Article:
We’ll be setting each pi-hole up as an “LXC” container, this keeps the load on our Proxmox box light, whilst keeping the install easy. This guide will cover the creation of a new LXC container with either Ubuntu 20.04, or 22.04 (these are both LTS releases so they come with the advantage that they will receive security updates for up to 10 years). If you’re on Unraid you can install the LXC plugin or use Docker images.
- The first thing to get started here is to ensure we have the CT templates installed to act as the base of the instance. Go into your Proxmox local storage – select “CT Templates” and click the template button.
- From here, search for ubuntu and install the 22.04 template.
- Ensure the LXC containers have at least 512mb of RAM (this is plenty), and 2GB of disk (I’ve used 8GB)
- Setup the network to a static IP address (do not skip this!) along with any VLAN tag your network may need. If you’ve not setup VLANs yet, leave this blank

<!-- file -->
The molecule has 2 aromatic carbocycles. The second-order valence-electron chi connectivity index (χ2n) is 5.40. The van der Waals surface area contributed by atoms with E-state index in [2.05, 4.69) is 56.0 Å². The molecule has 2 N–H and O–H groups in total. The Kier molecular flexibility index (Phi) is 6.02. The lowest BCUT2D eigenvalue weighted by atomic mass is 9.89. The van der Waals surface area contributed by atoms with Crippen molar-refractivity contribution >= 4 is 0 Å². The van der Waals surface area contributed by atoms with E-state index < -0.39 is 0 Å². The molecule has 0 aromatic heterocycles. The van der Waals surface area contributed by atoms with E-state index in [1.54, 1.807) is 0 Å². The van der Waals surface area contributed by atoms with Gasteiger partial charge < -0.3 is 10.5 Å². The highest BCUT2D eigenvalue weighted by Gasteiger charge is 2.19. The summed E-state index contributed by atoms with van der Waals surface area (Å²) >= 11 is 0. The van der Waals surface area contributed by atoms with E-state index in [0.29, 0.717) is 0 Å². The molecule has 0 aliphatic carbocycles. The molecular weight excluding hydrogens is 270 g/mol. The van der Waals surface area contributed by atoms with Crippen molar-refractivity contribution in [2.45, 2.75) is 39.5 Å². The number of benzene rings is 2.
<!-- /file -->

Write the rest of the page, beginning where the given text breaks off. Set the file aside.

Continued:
- Once you’ve finished installed Ubuntu, enter the console and run the pi-hole setup script. This script will download the install script and “pipe” (pipe is the vertical line) to bash.
curl -sSL https://install.pi-hole.net | bash
If you receive an error, such as
Could not find command-not-found database. Run 'sudo apt update' to populate it. curl: command not found
You’ll need to install curl first by running
apt update && apt install curl
- Continue running the install script, ensuring you have previously set a static IP address. I’d recommend selecting “YES” to all questions for your first install (default block lists, admin interface and web server)
- Finally, if you want a redundant pi-hole setup, repeat this process with a 2nd LXC on a different IP address.
Bringing both DNS servers together
Now you have setup both your Windows DC and your pi-holes, we need to link both together so that your Windows Server is looking up IPs using your pi-holes. The good news is that this is very easy.